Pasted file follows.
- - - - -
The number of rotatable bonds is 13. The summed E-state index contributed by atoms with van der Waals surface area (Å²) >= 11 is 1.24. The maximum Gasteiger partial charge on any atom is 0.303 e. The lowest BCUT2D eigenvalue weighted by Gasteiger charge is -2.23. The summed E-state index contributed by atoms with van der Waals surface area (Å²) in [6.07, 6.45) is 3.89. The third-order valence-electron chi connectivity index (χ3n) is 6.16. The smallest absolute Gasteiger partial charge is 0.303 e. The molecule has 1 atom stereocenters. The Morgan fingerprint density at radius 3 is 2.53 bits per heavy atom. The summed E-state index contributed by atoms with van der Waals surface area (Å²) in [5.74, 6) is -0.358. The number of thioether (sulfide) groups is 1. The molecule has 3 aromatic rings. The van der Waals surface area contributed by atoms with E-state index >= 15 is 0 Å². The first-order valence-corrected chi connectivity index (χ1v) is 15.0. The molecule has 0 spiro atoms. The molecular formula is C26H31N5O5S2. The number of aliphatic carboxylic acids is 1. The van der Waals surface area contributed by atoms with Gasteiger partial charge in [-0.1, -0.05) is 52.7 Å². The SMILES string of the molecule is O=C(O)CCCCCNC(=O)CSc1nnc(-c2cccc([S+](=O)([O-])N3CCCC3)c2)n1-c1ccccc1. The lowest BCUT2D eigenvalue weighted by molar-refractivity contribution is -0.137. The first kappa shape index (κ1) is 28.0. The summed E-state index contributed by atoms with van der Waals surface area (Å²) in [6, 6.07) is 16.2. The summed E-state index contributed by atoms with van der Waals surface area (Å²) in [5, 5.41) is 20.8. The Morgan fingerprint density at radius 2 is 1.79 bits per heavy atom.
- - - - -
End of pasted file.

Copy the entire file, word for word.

The number of rotatable bonds is 13. The summed E-state index contributed by atoms with van der Waals surface area (Å²) >= 11 is 1.24. The maximum Gasteiger partial charge on any atom is 0.303 e. The lowest BCUT2D eigenvalue weighted by Gasteiger charge is -2.23. The summed E-state index contributed by atoms with van der Waals surface area (Å²) in [6.07, 6.45) is 3.89. The third-order valence-electron chi connectivity index (χ3n) is 6.16. The smallest absolute Gasteiger partial charge is 0.303 e. The molecule has 1 atom stereocenters. The Morgan fingerprint density at radius 3 is 2.53 bits per heavy atom. The summed E-state index contributed by atoms with van der Waals surface area (Å²) in [5.74, 6) is -0.358. The number of thioether (sulfide) groups is 1. The molecule has 3 aromatic rings. The van der Waals surface area contributed by atoms with E-state index >= 15 is 0 Å². The first-order valence-corrected chi connectivity index (χ1v) is 15.0. The molecule has 0 spiro atoms. The molecular formula is C26H31N5O5S2. The number of aliphatic carboxylic acids is 1. The van der Waals surface area contributed by atoms with Gasteiger partial charge in [-0.1, -0.05) is 52.7 Å². The SMILES string of the molecule is O=C(O)CCCCCNC(=O)CSc1nnc(-c2cccc([S+](=O)([O-])N3CCCC3)c2)n1-c1ccccc1. The lowest BCUT2D eigenvalue weighted by molar-refractivity contribution is -0.137. The first kappa shape index (κ1) is 28.0. The summed E-state index contributed by atoms with van der Waals surface area (Å²) in [6, 6.07) is 16.2. The summed E-state index contributed by atoms with van der Waals surface area (Å²) in [5, 5.41) is 20.8. The Morgan fingerprint density at radius 2 is 1.79 bits per heavy atom.